NASA Recreates Odor of Saturn’s Moon Titan

By Carl Engelking | June 17, 2014 12:58 pm
Titan's atmosphere makes Saturn's largest moon look like a fuzzy orange ball in this natural-color view from the Cassini spacecraft. Cassini captured this image in 2012. Image Credit: NASA/JPL-Caltech/Space Science Institute

Titan seen in natural color from the Cassini spacecraft in 2012. Image Credit: NASA/JPL-Caltech/Space Science Institute

When it comes to catching a whiff of extraterrestrial scents, the closest we’ve come is the Apollo astronauts’ account of our moon’s burnt gunpowder aroma. But now, NASA scientists have recreated interplanetary smells right here on Earth, starting with Saturn’s moon Titan.

Using spectrometry data collected from the Cassini spacecraft, scientists mixed and matched various gases and hydrocarbons in the lab until they found a recipe that matched the unique spectral signature of Titan’s smoggy atmosphere. In the process, they classified a previously unidentified material discovered by Cassini in Titan’s brownish-orange haze.

As it turns out, Titan smells a bit like gasoline.

Seeing is Smelling

Cassini’s Composite Infrared Spectrometer measures infrared energy from Saturn and its moons to get readings on their thermal structure and composition. Researchers therefore set out to blend the perfume of Titan by combining the gases that make up Titan’s spectral signature.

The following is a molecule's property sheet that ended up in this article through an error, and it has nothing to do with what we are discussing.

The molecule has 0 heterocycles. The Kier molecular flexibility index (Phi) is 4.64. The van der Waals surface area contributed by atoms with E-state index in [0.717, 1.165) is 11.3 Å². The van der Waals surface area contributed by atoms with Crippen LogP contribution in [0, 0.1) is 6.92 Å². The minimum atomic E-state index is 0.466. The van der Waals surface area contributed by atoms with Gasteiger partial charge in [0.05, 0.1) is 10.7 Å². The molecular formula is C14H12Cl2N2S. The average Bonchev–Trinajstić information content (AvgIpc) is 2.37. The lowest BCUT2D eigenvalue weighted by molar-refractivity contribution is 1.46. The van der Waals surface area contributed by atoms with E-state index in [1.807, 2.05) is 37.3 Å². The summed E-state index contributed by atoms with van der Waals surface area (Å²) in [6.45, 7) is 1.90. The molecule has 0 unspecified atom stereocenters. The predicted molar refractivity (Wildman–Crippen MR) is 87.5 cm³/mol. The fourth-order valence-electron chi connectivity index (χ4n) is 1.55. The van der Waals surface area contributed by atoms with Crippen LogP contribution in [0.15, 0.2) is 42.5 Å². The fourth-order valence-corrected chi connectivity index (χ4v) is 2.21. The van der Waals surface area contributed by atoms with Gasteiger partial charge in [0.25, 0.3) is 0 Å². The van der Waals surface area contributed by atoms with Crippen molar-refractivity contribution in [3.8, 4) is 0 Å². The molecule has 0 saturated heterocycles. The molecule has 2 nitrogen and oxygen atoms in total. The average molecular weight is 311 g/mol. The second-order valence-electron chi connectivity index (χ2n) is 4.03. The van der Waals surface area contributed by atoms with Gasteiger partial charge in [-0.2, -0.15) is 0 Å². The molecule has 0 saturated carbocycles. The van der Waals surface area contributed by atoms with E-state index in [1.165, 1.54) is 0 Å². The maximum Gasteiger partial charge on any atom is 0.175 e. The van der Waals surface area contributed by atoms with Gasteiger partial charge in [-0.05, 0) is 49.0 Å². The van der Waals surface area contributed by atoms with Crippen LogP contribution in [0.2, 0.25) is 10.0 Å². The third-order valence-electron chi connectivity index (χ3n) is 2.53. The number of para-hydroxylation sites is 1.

They started with the two most abundant gases in Titan’s atmosphere: nitrogen and methane. Remember, methane is one of the primary gases expelled when we pass wind. However, these two gases weren’t enough to match Titan’s unique signature. They needed another magic ingredient.

An Aromatic Addition

Scientists then added a third gas: benzene, which is in a subfamily of hydrocarbons called aromatics. Benzene, a natural component of gasoline, is yellowish, highly flammable and has a sweet aroma.

After trying out a few other options — all aromatics — scientists alighted on a nearly perfect Titan recipe. They came especially close when they added an aromatic containing nitrogen. Although Cassini had detected the presence of other gases in Titan’s atmosphere, it wasn’t until now that scientists were able to identify those gases as aromatics. 

“This is the closest anyone has come, to our knowledge, to recreating with lab experiments this particular feature seen in the Cassini data,” lead author Joshua Sebree said in a statement.

Eau de Titan, then, smells a bit like a Citgo station. Just like Michelin three-star chefs, scientists say they will continue to refine their Titan recipe until they’ve truly perfected it.

In lab experiments NASA scientists matched the spectral signature of an unknown material the Cassini spacecraft detected in Titan's atmosphere at far-infrared wavelengths. The material contains aromatic hydrocarbons that include nitrogen, a subgroup called polycyclic aromatic nitrogen heterocycles. Image Credit: NASA/Goddard/JPL

In lab experiments NASA scientists matched the spectral signature of an unknown material the Cassini spacecraft detected in Titan’s atmosphere at far-infrared wavelengths. The material contains aromatic hydrocarbons that include nitrogen, a subgroup called polycyclic aromatic nitrogen heterocycles.
Image (Credit: NASA/Goddard/JPL)

 

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